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Old 08-09-2004, 06:27 AM
Craig B. Craig B. is offline
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Join Date: Jun 2002
Location: Missouri
Posts: 154
Aarrgh!!!! Need To Vent!

Ever have a day like this?

5:30 Monday morning. You go out to the shop to work on knives before going to work. You cut and profile a piece of 440c into the shape you want this knife project to be. Then you start to drill your pin holes, 1/8".

One hole done, move to the next. Half way.......Drill bit turns cherry red

Put in the only other new 1/8" bit you have, move to next hole and start. Puff....... cherry red drill bit

Now I know for sure that the steel hadn't been properly annealed at the factory.

I have fixed this by taking a propane torch and turning the hole blue, drill a little, blue again, drill, etc. until I drill through. But this knife is not going to have a price tag worth all that trouble as it is going to a friend at cost.

What a great start to Monday Oh well, I feel better now that I've vented a little.

Hope your Monday goes better than mine has started!!!


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Booger County Outfitters LLC.
D.B.A Craig's Outdoor Sports
Knifemaker and Gunsmith
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  #2  
Old 08-09-2004, 08:38 AM
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Ray Rogers Ray Rogers is offline
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Join Date: Jun 2002
Location: Wauconda, WA
Posts: 9,843
Sounds like a classic Monday morning all right. But, I'm not sure the steel was the problem, after all, you got the first hole done OK. That 'cherry red' comment suggests that you are drilling at a very high speed. I know that's what is recommended by some sources but it has never worked for me. I find that it tends to soften drill bits so they lose their sharpness quickly, get hot and glow cherry red, and work harden the steel. All my drilling is done at 250 rpm no matter what material, thickness of material, or type of drill bit and always with a lubricant. Never had a problem this way as long as you start with a sharp drill (I like the cobalt drills).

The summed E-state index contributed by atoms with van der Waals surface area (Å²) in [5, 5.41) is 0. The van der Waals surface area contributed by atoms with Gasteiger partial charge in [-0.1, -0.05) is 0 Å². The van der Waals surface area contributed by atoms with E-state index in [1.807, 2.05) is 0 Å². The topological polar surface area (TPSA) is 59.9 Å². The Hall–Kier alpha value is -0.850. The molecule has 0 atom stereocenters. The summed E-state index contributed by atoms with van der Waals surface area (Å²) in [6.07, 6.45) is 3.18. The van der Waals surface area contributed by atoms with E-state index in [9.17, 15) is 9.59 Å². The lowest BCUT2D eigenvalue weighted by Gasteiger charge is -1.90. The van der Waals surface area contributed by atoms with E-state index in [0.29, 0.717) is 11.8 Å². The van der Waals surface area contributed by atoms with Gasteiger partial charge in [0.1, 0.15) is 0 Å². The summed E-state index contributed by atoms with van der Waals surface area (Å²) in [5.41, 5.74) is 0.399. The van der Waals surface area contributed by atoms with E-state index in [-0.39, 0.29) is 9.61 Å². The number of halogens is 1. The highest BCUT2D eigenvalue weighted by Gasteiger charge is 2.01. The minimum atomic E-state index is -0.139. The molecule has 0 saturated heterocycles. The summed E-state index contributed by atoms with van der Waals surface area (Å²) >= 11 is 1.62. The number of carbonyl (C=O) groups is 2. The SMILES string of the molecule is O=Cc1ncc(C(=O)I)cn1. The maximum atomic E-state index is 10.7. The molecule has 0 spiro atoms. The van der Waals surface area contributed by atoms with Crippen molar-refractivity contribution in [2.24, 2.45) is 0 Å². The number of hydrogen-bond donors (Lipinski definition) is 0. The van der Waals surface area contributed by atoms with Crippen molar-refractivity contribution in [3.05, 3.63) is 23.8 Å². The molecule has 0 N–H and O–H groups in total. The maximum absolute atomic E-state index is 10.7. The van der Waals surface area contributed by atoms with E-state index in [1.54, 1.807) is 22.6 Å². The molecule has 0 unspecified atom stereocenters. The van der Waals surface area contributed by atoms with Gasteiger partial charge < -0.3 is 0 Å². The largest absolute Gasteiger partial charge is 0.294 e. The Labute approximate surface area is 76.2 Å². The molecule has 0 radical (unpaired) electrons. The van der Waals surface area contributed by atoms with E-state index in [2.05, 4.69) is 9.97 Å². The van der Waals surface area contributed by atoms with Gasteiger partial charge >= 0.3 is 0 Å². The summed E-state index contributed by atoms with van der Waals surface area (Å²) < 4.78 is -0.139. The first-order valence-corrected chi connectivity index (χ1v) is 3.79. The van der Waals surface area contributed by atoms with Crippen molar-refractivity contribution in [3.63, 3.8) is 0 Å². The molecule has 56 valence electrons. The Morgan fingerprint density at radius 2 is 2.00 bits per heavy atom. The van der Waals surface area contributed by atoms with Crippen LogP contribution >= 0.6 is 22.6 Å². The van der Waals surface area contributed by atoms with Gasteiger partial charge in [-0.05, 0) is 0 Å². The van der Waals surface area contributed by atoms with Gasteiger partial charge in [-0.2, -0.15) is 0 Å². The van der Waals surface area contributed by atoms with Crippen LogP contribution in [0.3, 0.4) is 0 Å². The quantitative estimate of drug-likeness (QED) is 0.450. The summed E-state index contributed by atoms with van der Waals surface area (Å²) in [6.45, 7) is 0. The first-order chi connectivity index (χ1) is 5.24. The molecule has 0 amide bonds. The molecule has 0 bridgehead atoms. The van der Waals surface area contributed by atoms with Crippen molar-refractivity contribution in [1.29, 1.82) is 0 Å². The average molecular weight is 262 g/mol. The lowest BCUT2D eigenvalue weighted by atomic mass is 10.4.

If you ever do have a situation like that again, a solid carbid Hi-Roc drill will make short work of it. They are pricey but they will drill through a fully hardened blade very quickly .

Hope your next Monday is better......


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Old 08-09-2004, 06:51 PM
Jason Cutter Jason Cutter is offline
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Join Date: Sep 2002
Location: Melbourne, Australia
Posts: 1,903
I support everything that Ray has said. I'd go as far as to start no higher than 250rpm on 1/8th inch bits, and down to 80-90rpm on the 1/4inch bits. Mine is a really really cheap drill press but it has better torque at low speeds to do the larger drill holes as well. The onyl reason I ever use the 1500-2500rpm range is when drilling leather with a blunt 3/32inch drill bit so it purposefully gets hot and burnishes the hole, and when I chuck buffing wheels into the drill press. Cobalt carbide drill bits - winners !!

And lube everything with coolant. I literally flood everything on the worktable with WATER. I keep a spray bottle nearby all the time and adjust the nozzle so it shoots a stream right onto the spot I'm drilling. Yes, it rusts the worktable but I dry it between jobs. I put a large dish underneath the worktable to collect the water and debris. The water also stops hot metal chips from flying too far.

I also got told to use "nice" high speeds when I bought the drill press. I think its all a conspiracy designed to keep us buying new drill bits. . Jason.


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Old 08-09-2004, 08:49 PM
Craig B. Craig B. is offline
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Join Date: Jun 2002
Location: Missouri
Posts: 154
I forgot until @ noon today that I had a 6 foot piece of 440c that I had troubles with when I bought it a few years ago. The same thing happened no matter what speed I tried on this particular piece of steel.

I also remember having a little of it left over that I put in the scrap bin. Wanna guess where I got this piece of steel from? Yep, the scrap bin.

Oh well. Got some more drill bits at work today. Will start all over tomorrow morning.

You would think after 14 years of this stuff I would learn to just throw away a bad piece of steel. But, I ain't learned yet........


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Booger County Outfitters LLC.
D.B.A Craig's Outdoor Sports
Knifemaker and Gunsmith
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